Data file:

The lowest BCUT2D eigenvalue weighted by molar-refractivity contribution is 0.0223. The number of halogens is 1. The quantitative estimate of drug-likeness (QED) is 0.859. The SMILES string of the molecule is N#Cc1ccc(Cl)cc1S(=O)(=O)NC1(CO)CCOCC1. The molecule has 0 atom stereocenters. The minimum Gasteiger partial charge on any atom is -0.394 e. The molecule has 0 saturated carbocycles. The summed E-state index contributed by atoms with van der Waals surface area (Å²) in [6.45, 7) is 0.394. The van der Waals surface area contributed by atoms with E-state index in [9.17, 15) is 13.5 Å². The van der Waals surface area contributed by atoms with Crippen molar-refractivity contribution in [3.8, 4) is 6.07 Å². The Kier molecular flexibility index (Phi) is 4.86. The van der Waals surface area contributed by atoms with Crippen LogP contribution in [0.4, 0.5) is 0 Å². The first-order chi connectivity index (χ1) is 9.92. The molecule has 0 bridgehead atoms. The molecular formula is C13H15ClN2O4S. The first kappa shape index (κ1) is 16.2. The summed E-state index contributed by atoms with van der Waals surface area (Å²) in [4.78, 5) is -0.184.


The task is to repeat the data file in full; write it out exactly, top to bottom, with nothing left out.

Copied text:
The lowest BCUT2D eigenvalue weighted by molar-refractivity contribution is 0.0223. The number of halogens is 1. The quantitative estimate of drug-likeness (QED) is 0.859. The SMILES string of the molecule is N#Cc1ccc(Cl)cc1S(=O)(=O)NC1(CO)CCOCC1. The molecule has 0 atom stereocenters. The minimum Gasteiger partial charge on any atom is -0.394 e. The molecule has 0 saturated carbocycles. The summed E-state index contributed by atoms with van der Waals surface area (Å²) in [6.45, 7) is 0.394. The van der Waals surface area contributed by atoms with E-state index in [9.17, 15) is 13.5 Å². The van der Waals surface area contributed by atoms with Crippen molar-refractivity contribution in [3.8, 4) is 6.07 Å². The Kier molecular flexibility index (Phi) is 4.86. The van der Waals surface area contributed by atoms with Crippen LogP contribution in [0.4, 0.5) is 0 Å². The first-order chi connectivity index (χ1) is 9.92. The molecule has 0 bridgehead atoms. The molecular formula is C13H15ClN2O4S. The first kappa shape index (κ1) is 16.2. The summed E-state index contributed by atoms with van der Waals surface area (Å²) in [4.78, 5) is -0.184.